KABUL: Afghan President Hamid Karzai on Thursday met with the United Nations special envoy to the country and discussed the process of election audit, said a statement issued by the Presidential Palace.
“President Hamid Karzai met this morning with the UN special representative for Afghanistan Jan Kubis to discuss the process of votes audit currently underway. The President stressed that the Afghan people, who went in millions to exercise their right, have been waiting for months for the results and want to see their country have a new president and a new government to move things forward as normal,” said the statement.
The Afghan presidential runoff was held on June 14 between the two leading presidential hopefuls. Preliminary results showed that Ashraf Ghani Ahmadzai went ahead. However, former Foreign Minister Abdullah Abdullah refused to accept the outcome and accused the election commission of committing fraud and demanded a vote recount.
U.S. Secretary of State John Kerry brokered an agreement between the two candidates on July 12, breaking the deadlock and paving the way for the formation of a national unity government in the country. Abdullah and Ghani agreed for the 100 percent audit of more than 8 million ballots. The audit began on July 17, but was suspended five times due to differences between candidates’ observers.
The Afghan leader also told Kubis that “the current situation has negatively affected the country’s security, stability and economy, and the election result must, therefore, be announced within the timeline as previously agreed (current month of August) so that the new president can take office.” Under the agreement between Abdullah and Ghani, the candidate who secures the majority of the votes in the audit process would become the country’s president, and his opponent would serve as chief executive, which is tantamount to the position of a prime minister.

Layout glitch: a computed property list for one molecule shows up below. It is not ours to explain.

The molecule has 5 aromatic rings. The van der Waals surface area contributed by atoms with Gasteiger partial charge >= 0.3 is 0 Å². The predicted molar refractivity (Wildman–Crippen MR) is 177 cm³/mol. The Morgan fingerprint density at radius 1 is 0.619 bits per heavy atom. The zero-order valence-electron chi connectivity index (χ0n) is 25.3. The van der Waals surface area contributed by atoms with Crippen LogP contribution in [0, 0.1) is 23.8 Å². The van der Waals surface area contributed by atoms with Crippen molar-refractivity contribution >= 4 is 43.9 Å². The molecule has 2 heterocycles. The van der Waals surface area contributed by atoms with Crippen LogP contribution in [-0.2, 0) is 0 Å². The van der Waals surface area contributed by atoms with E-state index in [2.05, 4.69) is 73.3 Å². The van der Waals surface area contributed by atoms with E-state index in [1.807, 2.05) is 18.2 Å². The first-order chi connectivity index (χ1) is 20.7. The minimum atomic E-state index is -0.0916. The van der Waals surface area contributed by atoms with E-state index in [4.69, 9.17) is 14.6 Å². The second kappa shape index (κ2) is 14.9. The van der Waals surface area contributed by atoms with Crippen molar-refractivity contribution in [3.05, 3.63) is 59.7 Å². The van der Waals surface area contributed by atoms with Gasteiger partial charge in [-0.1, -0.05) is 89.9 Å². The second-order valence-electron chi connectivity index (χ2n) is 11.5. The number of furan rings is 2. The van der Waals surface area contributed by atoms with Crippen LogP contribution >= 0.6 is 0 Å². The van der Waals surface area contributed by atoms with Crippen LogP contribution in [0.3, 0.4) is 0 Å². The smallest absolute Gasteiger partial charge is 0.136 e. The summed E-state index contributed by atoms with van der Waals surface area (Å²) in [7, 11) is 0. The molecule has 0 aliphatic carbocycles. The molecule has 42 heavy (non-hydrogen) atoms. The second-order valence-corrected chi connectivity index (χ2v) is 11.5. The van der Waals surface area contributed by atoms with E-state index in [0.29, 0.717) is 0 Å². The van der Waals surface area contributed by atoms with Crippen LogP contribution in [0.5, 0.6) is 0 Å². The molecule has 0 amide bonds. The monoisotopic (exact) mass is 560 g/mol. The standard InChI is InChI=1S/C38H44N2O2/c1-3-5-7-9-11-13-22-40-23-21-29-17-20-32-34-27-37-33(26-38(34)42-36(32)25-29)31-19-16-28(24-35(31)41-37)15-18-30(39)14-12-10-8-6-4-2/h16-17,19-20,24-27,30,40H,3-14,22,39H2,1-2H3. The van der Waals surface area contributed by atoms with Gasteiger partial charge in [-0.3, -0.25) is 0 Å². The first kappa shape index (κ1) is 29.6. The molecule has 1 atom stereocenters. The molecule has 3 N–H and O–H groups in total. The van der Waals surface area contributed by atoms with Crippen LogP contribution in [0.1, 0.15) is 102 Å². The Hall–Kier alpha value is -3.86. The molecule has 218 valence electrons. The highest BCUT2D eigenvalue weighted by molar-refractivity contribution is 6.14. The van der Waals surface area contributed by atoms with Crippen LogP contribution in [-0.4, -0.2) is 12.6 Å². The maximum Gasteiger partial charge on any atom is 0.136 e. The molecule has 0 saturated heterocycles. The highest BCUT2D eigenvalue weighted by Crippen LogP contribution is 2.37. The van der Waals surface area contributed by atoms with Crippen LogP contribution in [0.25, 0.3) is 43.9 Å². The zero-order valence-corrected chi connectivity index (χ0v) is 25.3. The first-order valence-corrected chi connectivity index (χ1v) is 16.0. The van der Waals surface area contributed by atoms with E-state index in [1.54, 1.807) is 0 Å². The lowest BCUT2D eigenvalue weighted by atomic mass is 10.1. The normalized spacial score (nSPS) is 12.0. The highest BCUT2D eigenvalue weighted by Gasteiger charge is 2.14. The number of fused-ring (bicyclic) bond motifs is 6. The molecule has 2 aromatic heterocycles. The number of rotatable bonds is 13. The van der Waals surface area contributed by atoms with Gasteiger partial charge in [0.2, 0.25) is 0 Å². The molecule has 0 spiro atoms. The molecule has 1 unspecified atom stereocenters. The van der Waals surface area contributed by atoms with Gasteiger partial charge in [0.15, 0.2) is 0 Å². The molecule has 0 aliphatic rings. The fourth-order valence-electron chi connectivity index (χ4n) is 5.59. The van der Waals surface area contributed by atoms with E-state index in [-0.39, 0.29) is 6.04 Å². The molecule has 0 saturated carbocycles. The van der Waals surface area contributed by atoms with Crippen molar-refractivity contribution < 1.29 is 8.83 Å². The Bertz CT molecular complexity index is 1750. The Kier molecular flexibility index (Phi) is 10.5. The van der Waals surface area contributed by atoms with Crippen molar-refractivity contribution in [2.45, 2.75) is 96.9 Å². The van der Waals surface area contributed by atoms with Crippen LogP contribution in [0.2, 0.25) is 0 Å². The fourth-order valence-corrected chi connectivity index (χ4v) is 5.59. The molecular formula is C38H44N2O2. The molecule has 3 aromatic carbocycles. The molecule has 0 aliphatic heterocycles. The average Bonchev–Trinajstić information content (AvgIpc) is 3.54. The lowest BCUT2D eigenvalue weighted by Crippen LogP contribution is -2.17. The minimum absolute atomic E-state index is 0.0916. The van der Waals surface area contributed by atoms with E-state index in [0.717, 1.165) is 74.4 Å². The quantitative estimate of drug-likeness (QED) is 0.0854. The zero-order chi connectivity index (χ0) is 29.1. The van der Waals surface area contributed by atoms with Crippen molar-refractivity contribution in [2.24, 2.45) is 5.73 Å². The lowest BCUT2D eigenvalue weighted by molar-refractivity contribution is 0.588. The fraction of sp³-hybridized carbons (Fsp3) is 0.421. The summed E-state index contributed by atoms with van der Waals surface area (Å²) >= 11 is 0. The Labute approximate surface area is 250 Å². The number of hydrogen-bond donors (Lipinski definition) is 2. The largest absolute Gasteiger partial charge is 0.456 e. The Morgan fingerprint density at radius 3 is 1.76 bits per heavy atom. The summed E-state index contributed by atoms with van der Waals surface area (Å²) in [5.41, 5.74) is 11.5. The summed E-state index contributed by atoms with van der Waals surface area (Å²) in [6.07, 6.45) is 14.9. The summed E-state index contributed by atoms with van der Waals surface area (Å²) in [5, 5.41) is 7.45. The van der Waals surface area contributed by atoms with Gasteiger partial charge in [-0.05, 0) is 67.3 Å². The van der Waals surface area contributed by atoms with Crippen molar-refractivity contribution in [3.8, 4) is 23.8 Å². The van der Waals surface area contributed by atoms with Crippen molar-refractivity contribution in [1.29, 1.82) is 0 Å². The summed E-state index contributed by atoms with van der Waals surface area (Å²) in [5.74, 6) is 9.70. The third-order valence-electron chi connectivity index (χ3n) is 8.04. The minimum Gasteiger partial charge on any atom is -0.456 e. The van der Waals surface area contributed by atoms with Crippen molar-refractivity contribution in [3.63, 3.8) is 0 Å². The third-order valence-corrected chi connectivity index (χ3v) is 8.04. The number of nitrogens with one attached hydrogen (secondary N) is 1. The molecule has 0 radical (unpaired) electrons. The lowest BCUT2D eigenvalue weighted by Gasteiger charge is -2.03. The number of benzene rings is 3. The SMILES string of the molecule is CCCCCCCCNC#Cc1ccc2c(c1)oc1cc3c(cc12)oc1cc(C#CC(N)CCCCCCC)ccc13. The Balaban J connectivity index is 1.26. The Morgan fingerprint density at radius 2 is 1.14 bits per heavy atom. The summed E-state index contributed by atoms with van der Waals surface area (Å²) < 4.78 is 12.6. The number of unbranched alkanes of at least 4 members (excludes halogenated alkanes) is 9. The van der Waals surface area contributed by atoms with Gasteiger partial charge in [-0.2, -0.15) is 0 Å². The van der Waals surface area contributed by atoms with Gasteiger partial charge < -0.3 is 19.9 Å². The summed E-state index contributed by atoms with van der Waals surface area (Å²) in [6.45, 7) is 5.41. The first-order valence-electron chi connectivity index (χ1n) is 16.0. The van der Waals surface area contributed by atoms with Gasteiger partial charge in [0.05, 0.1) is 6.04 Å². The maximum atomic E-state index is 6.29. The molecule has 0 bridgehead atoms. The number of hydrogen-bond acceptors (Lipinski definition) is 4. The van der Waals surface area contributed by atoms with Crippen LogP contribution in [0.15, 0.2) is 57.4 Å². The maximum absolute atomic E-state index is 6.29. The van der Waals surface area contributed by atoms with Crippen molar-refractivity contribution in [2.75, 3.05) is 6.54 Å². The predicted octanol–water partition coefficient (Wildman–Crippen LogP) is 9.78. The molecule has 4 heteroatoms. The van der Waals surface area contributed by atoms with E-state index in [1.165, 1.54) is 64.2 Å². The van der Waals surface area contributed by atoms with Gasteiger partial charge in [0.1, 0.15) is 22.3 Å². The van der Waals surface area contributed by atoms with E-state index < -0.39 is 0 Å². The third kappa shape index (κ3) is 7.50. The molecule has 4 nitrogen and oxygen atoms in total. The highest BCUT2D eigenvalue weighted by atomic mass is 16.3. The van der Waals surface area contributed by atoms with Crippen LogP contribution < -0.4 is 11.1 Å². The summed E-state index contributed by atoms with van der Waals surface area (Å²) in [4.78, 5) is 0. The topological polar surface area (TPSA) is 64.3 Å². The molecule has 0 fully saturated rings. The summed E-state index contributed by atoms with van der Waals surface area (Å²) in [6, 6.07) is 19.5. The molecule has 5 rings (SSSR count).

With the election stalemate, there were reports that capital flight from the war-torn country has reportedly begun and the wealthy Afghans have started to siphon their resources to safe places in the Middle East, particularly Dubai. Since reaching the agreement, both presidential candidates Abdullah and Ghani Ahmadzai have visited each other’s houses and discussed the modalities of the national unity government.
Abdullah, who claimed victory in the April 5 presidential elections and June 14 runoff, had threatened to form a parallel government if his demands for recounting votes and ensuring transparency are not met. He, however, has since softened his stand and welcomed the Kerry-brokered agreement. Last week, he said that “a united, democratic government will be structured after auditing 100 percent of the votes.” The auditing of 100 percent of the votes that began on July 17 will be completed within three to four weeks.
All Afghans including those in government and ordinary people, such as roadside vendors, have shown support to the Kerry-brokered agreement between the two candidates on formation of national unity government, believing that the roadmap can lead to a viable peace in Afghanistan. The national unity government, according to Afghan observers, should represent all Afghans irrespective of their ethnic, cultural or religious background.
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